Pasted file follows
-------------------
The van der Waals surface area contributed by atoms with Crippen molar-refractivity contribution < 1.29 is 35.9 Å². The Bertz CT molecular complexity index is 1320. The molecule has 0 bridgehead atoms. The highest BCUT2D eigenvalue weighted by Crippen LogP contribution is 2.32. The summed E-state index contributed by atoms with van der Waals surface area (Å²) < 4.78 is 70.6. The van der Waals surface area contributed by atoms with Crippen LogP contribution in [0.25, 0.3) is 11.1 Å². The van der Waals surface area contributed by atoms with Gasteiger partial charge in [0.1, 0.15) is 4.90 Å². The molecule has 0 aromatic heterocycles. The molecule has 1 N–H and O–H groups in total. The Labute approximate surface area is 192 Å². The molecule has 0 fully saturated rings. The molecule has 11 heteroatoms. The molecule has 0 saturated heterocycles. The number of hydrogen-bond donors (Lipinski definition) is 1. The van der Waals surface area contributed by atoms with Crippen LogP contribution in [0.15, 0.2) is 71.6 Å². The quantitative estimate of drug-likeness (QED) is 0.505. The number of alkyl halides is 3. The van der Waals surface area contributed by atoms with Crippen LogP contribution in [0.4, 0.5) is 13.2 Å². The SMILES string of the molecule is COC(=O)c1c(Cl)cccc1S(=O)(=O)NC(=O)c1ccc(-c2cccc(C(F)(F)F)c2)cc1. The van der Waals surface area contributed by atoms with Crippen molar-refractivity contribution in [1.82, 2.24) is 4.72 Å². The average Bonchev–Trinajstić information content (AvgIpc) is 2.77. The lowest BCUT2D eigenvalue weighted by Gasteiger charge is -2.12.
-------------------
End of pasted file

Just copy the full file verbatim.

The van der Waals surface area contributed by atoms with Crippen molar-refractivity contribution < 1.29 is 35.9 Å². The Bertz CT molecular complexity index is 1320. The molecule has 0 bridgehead atoms. The highest BCUT2D eigenvalue weighted by Crippen LogP contribution is 2.32. The summed E-state index contributed by atoms with van der Waals surface area (Å²) < 4.78 is 70.6. The van der Waals surface area contributed by atoms with Crippen LogP contribution in [0.25, 0.3) is 11.1 Å². The van der Waals surface area contributed by atoms with Gasteiger partial charge in [0.1, 0.15) is 4.90 Å². The molecule has 0 aromatic heterocycles. The molecule has 1 N–H and O–H groups in total. The Labute approximate surface area is 192 Å². The molecule has 0 fully saturated rings. The molecule has 11 heteroatoms. The molecule has 0 saturated heterocycles. The number of hydrogen-bond donors (Lipinski definition) is 1. The van der Waals surface area contributed by atoms with Crippen LogP contribution in [0.15, 0.2) is 71.6 Å². The quantitative estimate of drug-likeness (QED) is 0.505. The number of alkyl halides is 3. The van der Waals surface area contributed by atoms with Crippen LogP contribution in [0.4, 0.5) is 13.2 Å². The SMILES string of the molecule is COC(=O)c1c(Cl)cccc1S(=O)(=O)NC(=O)c1ccc(-c2cccc(C(F)(F)F)c2)cc1. The van der Waals surface area contributed by atoms with Crippen molar-refractivity contribution in [1.82, 2.24) is 4.72 Å². The average Bonchev–Trinajstić information content (AvgIpc) is 2.77. The lowest BCUT2D eigenvalue weighted by Gasteiger charge is -2.12.